Guide to Signing a Buyer’s Representation Agreement

Guide to Signing a Buyer’s Representation Agreement (BRA)

Tips & Advice
Last Updated: Jun 11, 2020

Before you put an offer on a property you want to purchase, your real estate agent will ask you to sign a Buyer’s Representation Agreement.

 

What is a Buyer’s Representation Agreement?

Simply put, this is a legal document that formalizes your working relationship with a real estate agent to buy a new property.  It details what services you are entitled to, and what your real estate agent expects from you in return.  Signing this agreement is not a legal requirement, and you are not required to buy a home or place an offer during the term of the agreement.

 

This agreement can be exclusive (you owe a commission to the agent on any home within the agreed time frame) OR non-exclusive (you pay the agent only for homes shown by them). 

You can find a copy of a typical Buyer’s Representation Agreement here.

 

 

 

Pros

  • Everything in the agreement is negotiable—you can outline your wants and needs for a property
  • The real estate agent must act in accordance with the preferences of YOU, including disclosure of all material factors (seller’s financial condition, property’s true worth, commission split, strengths/weaknesses of property, existence of other offers)
  • The real estate agent acts as your advocate
  • The document clarifies expectations
  • The document lays out commissions
    • Buyer’s don’t pay commissions, with ONE exception: If the property is for sale by owner, the commission you would pay is laid out in the agreement—it is a percentage of the for sale price

 

Cons

  • Limits you from signing your own purchasing contract
  • Limits you to one broker
  • Limits your options for that time period, i.e., prevents you from a private sale or going through a new home/condominium development
  • Locked into an agreement regardless of personalities
  • Indemnification clause: the Agent is not liable for any physical condition of the property not disclosed or verified

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COVID-19 Clauses in Your Buyer’s Representation Agreement

In the wake of the pandemic, the Ontario Real Estate Association has put forward a “Schedule B” to include clauses to protect buyers from penalties if there are delays to the closing date because of COVID-19.  These clauses include:

  • Paperless Closing: for all closing documents to be signed electronically including lawyers.
  • Delay of Closing if Third Parties are Unable to Close: if the buyer’s bank or mortgage lender, Land Registry Office, property insurers or other entities temporarily stop operating due to COVID-19, then the closing date is automatically delayed for 10 business days.  However, if the delays exceed 60 days, then either the buyer or the seller can choose to terminate the purchase and sale agreement.
  • Delay of Closing and Title Insurance: this protects any delays by the Provincial Government to the Land Titles system in the event that there are more closures from the pandemic.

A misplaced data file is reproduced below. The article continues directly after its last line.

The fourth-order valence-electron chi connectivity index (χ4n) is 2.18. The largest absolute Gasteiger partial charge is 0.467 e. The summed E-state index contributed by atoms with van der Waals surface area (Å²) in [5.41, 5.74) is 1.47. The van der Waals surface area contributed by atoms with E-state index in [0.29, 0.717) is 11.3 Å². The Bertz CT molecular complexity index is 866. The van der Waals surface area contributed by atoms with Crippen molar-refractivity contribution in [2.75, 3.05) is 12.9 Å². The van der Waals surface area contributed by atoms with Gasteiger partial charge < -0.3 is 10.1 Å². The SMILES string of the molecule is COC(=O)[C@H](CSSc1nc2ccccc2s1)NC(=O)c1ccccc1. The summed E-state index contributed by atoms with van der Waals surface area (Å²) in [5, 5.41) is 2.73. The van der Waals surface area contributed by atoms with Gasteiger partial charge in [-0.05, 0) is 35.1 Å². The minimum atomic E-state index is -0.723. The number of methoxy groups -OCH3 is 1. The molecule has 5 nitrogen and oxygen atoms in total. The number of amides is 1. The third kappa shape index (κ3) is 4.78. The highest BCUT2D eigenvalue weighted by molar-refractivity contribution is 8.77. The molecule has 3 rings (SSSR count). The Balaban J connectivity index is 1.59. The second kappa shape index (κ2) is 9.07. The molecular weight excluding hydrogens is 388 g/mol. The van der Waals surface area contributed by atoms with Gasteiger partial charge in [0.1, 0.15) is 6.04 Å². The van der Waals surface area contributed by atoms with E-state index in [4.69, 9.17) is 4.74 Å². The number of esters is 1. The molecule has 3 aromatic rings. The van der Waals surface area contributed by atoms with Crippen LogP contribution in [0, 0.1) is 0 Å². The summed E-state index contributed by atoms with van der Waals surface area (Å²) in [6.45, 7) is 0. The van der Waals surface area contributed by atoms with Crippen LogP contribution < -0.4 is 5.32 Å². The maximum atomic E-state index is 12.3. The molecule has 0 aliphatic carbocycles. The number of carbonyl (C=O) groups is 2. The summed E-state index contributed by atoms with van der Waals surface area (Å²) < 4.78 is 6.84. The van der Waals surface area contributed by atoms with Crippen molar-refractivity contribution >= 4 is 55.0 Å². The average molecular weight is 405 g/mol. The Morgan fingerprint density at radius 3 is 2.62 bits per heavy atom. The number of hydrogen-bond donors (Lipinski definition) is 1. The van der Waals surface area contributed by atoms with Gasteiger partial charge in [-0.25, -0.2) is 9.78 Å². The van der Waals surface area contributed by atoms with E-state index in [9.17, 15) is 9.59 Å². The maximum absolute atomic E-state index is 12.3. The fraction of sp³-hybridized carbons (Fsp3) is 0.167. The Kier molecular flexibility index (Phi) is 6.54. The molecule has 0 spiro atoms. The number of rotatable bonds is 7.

• Automatic Delay of Close if Either Party is Quarantined and Cannot Sign: this protects the buyer and seller if they need to be quarantined resulting in their inability to complete the transaction. If this happens, the closing date will be automatically extended for 30 calendar days. 

 

 

Read about other clauses and agreements that are important to sellers when they sign a Listing Agreement.

 

Top 5 questions to ask yourself before signing a Buyer’s Representation Agreement

 

1. Is the information on the agreement correct?

  • Property Type (Commercial/Residential)
  • Location (Geographic Region)
  • Names of brokerage and buyer(s)

2. Am I happy with the length of the agreement?

  • A BRA will typically last 90 days, and rarely exceeds 6 months.  You will need to initial the agreement if it does exceed 6 months.

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3. Do I understand how my agent’s commission will be paid?

  • Commission is typically 2.5% for the buyer’s broker
  • The seller pays the commission, unless it is a “for sale by owner” property, in which case it would come out of the sold price
  • If, during the house hunt, the listing states a lesser commission than your agreement, you are responsible for paying the difference

 

4. Do I understand the terms of the holdover period?

  • This details the period after the agreement expires that you would still need to pay commission to the agent if you go to the seller directly
  • This typically lasts 30-90 days after the agreement’s expiration

 

5. Is my agent only representing me?

  • Multiple representation occurs when the agent OR broker represents both the buyer and the seller in a transaction.  With multiple representation, no information will be confidential.
  • In Ontario, a multiple representation agent or broker is required to disclose information to both the buyer and seller, and receive written consent from all parties (a standard OREA Confirmation of Co-Operation and Representation form)
  • In British Columbia, multiple representation is prohibited, effective March 15th, 2019

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